While the cause of the protection is unknown, factors that could potentially trigger the response include the number of pretreatment SWs, the starting energy (voltage) of the pretreatment SWs, and the time interval between the SW applications. We have shown that a similar degree of protection occurs when the number of low-energy SWs administered in the pretreatment period was reduced in a series of experiments from 2000 to 100, indicating that the threshold number of SWs required to initiate the protective response must be 100 or less [10]. In addition, the protection was comparable whether the initial 100 pretreatment SWs were begun at strengths of 12 kV, 18 kV or 24 kV [21]. This finding, together with our original observation that pretreatment of one pole of the kidney with either 2000 SWs at 12 kV or 24 kV will protect the opposite pole of the same kidney from the damaging actions of 2000 high-energy SWs [10], suggests that the onestep voltage ramping in the protection protocol per se is not solely responsible for limiting lesion size. Consequently, the time interval between the pretreatment and clinical doses of SWs emerges as the only other obvious factor that could contribute to the protection phenomena. This is illustrated by the fact that pretreatment with 100 high-energy SWs followed by a 3-min pause and then the clinical dose of 2000 high-energy SWs produced a lesion that was at least 10-fold smaller than that observed with a clinical dose of 2000 high-energy SWs alone [21]. Therefore, there appears to be a critical interaction between the initial non-damaging SW stimulus and the delay interval that permits the development of the protective response, presumably by allowing sufficient time for the sensitization of the renal vasculature and/or vasoconstrictor system(s) (e.g. neural, paracrine, autocrine) such that a robust renal vasoconstriction is apparent when high-energy SWs are subsequently applied. Renal vasoconstriction, through the suppression of SW forces that rupture blood vessels, and the reduction in intraparenchymal hemorrhage, may then protect the kidney from SWL-induced tissue injury.

The RI data also gives us some new insight into the timing of the renal vasoconstriction to a standard clinical dose of SWs. Previous studies focused on the impact of SWL on renal blood flow only after treatment and showed that renal vasoconstriction was detectable 0.5 to 4 hours after low- or high-energy SWL [11,2228]. The factors that may reduce renal blood flow under these circumstances are not known, but we have always assumed that renal vasoconstriction was initiated at some point during SWL. The results obtained with the standard high-energy SWL protocol (Group 2) and low-energy SW pretreatment alone (Group 4) suggest that renal vasoconstriction is not readily apparent — as assessed by RI methodology — during lithotripsy, but instead becomes most intense after SW treatment.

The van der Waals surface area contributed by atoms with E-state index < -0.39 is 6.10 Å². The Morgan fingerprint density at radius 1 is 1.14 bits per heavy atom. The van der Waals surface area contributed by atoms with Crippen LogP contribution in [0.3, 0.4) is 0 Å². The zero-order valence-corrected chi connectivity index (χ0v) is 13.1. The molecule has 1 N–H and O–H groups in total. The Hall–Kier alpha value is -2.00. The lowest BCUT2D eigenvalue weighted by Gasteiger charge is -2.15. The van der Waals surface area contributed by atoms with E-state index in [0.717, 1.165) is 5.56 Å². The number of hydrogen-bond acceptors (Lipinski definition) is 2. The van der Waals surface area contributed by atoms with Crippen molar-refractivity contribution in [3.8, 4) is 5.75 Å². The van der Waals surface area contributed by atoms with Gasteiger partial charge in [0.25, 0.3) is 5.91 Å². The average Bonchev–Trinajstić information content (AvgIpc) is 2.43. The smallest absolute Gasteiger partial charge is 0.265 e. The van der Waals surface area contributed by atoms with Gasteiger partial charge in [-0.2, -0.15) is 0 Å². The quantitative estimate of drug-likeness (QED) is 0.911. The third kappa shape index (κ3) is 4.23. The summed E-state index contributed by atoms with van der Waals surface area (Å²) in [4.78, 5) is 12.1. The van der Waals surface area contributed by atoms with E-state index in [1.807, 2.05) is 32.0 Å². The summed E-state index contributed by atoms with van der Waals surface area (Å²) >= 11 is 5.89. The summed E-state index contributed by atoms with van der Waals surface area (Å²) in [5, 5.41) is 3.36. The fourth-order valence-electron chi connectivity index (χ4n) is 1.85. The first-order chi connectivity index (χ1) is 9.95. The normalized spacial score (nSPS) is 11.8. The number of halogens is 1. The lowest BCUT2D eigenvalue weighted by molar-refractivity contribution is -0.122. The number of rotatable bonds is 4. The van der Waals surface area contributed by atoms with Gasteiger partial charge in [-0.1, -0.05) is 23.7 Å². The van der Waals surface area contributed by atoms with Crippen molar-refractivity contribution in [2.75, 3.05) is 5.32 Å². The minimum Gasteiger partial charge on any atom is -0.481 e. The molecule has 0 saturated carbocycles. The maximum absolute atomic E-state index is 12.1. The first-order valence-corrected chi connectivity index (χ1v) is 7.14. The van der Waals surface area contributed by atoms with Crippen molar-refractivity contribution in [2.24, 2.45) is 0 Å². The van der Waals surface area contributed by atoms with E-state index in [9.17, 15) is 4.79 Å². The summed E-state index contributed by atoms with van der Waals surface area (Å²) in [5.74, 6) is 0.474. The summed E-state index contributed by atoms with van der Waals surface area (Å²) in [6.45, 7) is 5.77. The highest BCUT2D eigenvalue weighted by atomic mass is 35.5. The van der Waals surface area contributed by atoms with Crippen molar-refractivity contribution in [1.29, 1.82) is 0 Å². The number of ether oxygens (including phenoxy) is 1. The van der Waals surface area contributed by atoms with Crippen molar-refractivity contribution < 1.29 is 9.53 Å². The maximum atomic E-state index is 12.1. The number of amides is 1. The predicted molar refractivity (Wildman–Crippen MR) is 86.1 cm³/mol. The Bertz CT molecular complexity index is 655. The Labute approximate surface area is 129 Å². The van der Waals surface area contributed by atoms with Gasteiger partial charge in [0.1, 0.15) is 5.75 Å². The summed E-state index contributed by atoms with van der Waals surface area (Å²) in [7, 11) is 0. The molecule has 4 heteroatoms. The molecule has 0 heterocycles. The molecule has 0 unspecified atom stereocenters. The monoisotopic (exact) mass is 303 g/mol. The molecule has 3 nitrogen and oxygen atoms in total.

Although acute injury to the renal microvasculature and a reduction in renal blood flow are hallmarks of SWL [5], there has been limited clinical and basic research on whether such effects may have long-term consequences. Some clinical data suggest a link between SWL-induced renal damage and new-onset hypertension, primarily in older patients [6,27], and recent studies show a correlation between multiple lithotripsies and the transition from calcium oxalate to calcium phosphate (brushite) stone disease [8,9]. In both cases, the initial sites of acute injury in the renal cortex and medulla would result in a loss of microvessels and nephron segments that lead to tissue scarring. The loss of parenchymal tissue would be expected to have a pathological outcome at some point when enough functional tissue has been lost, especially in patients with other risk factors. Tissue damage that is specific to medullary collecting duct cells would likely result in a loss of urinary pH regulation by these cells, which in turn would alkalinize the urine and favor apatite crystal retention and the production of brushite stones, which are resistant to SWL [9]. In addition, the findings of a nineteen-year follow up study of SWL-treated patients suggest that they have an increased risk of developing diabetes as well as hypertension [7]. Therefore, an intuitive benefit of SWL treatment using the protection protocol is not only the significant reduction in acute renal injury, but also that it will likely lessen, or even prevent, the induction of these potential long-term complications.

Further studies are needed to confirm that renal vasoconstriction is indeed the cause of the protection, and that this protocol indeed reduces tissue injury with the newer-generation single-head lithotripters. The mechanisms that initiate renal vasoconstriction and how it may lead to reduced tissue injury require investigation. We need to understand how to manipulate lithotripter SW delivery settings to invoke the protective response and tailor the SW delivery protocols to the type of lithotripter, and perhaps even the type of patient. These are some of the directions of study that will advance our knowledge of the protection response, which will have significant translational implications, as they will aid in optimizing lithotripsy protection protocol settings, and thus improve the safety of SWL.


This work was supported by funds from U.S. Public Health Service grants PO1-DK43881 and RO1-DK67133.